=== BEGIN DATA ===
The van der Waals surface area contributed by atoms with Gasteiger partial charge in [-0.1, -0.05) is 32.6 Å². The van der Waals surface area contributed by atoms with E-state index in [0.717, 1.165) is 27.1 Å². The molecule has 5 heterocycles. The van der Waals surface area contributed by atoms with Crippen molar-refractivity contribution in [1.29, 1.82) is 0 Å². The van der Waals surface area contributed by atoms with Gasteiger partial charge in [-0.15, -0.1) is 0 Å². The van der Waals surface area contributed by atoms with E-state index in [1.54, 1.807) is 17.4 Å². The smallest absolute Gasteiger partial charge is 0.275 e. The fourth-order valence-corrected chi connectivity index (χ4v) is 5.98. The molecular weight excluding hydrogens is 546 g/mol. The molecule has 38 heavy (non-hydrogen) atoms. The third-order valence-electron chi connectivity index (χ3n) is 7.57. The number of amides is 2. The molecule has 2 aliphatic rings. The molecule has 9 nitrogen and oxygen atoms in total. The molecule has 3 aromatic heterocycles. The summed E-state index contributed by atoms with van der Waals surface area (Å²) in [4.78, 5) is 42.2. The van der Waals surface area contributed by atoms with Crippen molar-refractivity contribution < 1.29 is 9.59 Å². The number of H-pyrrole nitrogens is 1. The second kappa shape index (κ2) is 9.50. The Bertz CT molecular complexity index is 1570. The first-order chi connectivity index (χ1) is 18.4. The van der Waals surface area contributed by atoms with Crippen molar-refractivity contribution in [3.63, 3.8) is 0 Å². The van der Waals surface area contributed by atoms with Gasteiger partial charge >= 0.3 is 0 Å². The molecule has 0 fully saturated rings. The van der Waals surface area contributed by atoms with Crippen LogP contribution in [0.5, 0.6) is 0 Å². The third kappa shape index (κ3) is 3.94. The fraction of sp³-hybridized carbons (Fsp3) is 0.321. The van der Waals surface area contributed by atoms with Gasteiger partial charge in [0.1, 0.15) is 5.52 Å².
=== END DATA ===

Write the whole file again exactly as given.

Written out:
The van der Waals surface area contributed by atoms with Gasteiger partial charge in [-0.1, -0.05) is 32.6 Å². The van der Waals surface area contributed by atoms with E-state index in [0.717, 1.165) is 27.1 Å². The molecule has 5 heterocycles. The van der Waals surface area contributed by atoms with Crippen molar-refractivity contribution in [1.29, 1.82) is 0 Å². The van der Waals surface area contributed by atoms with Gasteiger partial charge in [-0.15, -0.1) is 0 Å². The van der Waals surface area contributed by atoms with E-state index in [1.54, 1.807) is 17.4 Å². The smallest absolute Gasteiger partial charge is 0.275 e. The fourth-order valence-corrected chi connectivity index (χ4v) is 5.98. The molecular weight excluding hydrogens is 546 g/mol. The molecule has 38 heavy (non-hydrogen) atoms. The third-order valence-electron chi connectivity index (χ3n) is 7.57. The number of amides is 2. The molecule has 2 aliphatic rings. The molecule has 9 nitrogen and oxygen atoms in total. The molecule has 3 aromatic heterocycles. The summed E-state index contributed by atoms with van der Waals surface area (Å²) in [4.78, 5) is 42.2. The van der Waals surface area contributed by atoms with Crippen molar-refractivity contribution < 1.29 is 9.59 Å². The number of H-pyrrole nitrogens is 1. The second kappa shape index (κ2) is 9.50. The Bertz CT molecular complexity index is 1570. The first-order chi connectivity index (χ1) is 18.4. The van der Waals surface area contributed by atoms with Crippen molar-refractivity contribution in [3.63, 3.8) is 0 Å². The van der Waals surface area contributed by atoms with Gasteiger partial charge >= 0.3 is 0 Å². The molecule has 0 fully saturated rings. The van der Waals surface area contributed by atoms with Crippen LogP contribution in [0.5, 0.6) is 0 Å². The third kappa shape index (κ3) is 3.94. The fraction of sp³-hybridized carbons (Fsp3) is 0.321. The van der Waals surface area contributed by atoms with Gasteiger partial charge in [0.1, 0.15) is 5.52 Å².